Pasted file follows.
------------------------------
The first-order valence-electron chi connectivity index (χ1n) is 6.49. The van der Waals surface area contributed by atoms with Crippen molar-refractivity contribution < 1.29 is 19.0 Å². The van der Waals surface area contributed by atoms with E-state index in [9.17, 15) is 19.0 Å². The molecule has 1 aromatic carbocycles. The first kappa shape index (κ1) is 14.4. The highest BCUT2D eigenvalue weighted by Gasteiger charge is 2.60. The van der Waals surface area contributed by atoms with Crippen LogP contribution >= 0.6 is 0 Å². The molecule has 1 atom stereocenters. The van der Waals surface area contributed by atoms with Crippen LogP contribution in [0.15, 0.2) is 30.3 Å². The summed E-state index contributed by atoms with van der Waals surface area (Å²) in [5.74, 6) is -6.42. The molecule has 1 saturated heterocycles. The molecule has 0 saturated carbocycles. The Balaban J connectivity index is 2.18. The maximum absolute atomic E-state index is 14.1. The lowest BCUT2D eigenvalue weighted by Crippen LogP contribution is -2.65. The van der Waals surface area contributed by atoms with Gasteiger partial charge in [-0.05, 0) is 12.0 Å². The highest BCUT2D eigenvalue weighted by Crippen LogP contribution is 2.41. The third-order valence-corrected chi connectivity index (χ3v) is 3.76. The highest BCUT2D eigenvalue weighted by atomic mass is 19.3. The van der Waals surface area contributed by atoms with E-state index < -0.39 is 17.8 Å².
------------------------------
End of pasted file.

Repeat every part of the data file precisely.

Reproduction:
The first-order valence-electron chi connectivity index (χ1n) is 6.49. The van der Waals surface area contributed by atoms with Crippen molar-refractivity contribution < 1.29 is 19.0 Å². The van der Waals surface area contributed by atoms with E-state index in [9.17, 15) is 19.0 Å². The molecule has 1 aromatic carbocycles. The first kappa shape index (κ1) is 14.4. The highest BCUT2D eigenvalue weighted by Gasteiger charge is 2.60. The van der Waals surface area contributed by atoms with Crippen LogP contribution >= 0.6 is 0 Å². The molecule has 1 atom stereocenters. The van der Waals surface area contributed by atoms with Crippen LogP contribution in [0.15, 0.2) is 30.3 Å². The summed E-state index contributed by atoms with van der Waals surface area (Å²) in [5.74, 6) is -6.42. The molecule has 1 saturated heterocycles. The molecule has 0 saturated carbocycles. The Balaban J connectivity index is 2.18. The maximum absolute atomic E-state index is 14.1. The lowest BCUT2D eigenvalue weighted by Crippen LogP contribution is -2.65. The van der Waals surface area contributed by atoms with Gasteiger partial charge in [-0.05, 0) is 12.0 Å². The highest BCUT2D eigenvalue weighted by Crippen LogP contribution is 2.41. The third-order valence-corrected chi connectivity index (χ3v) is 3.76. The highest BCUT2D eigenvalue weighted by atomic mass is 19.3. The van der Waals surface area contributed by atoms with E-state index < -0.39 is 17.8 Å².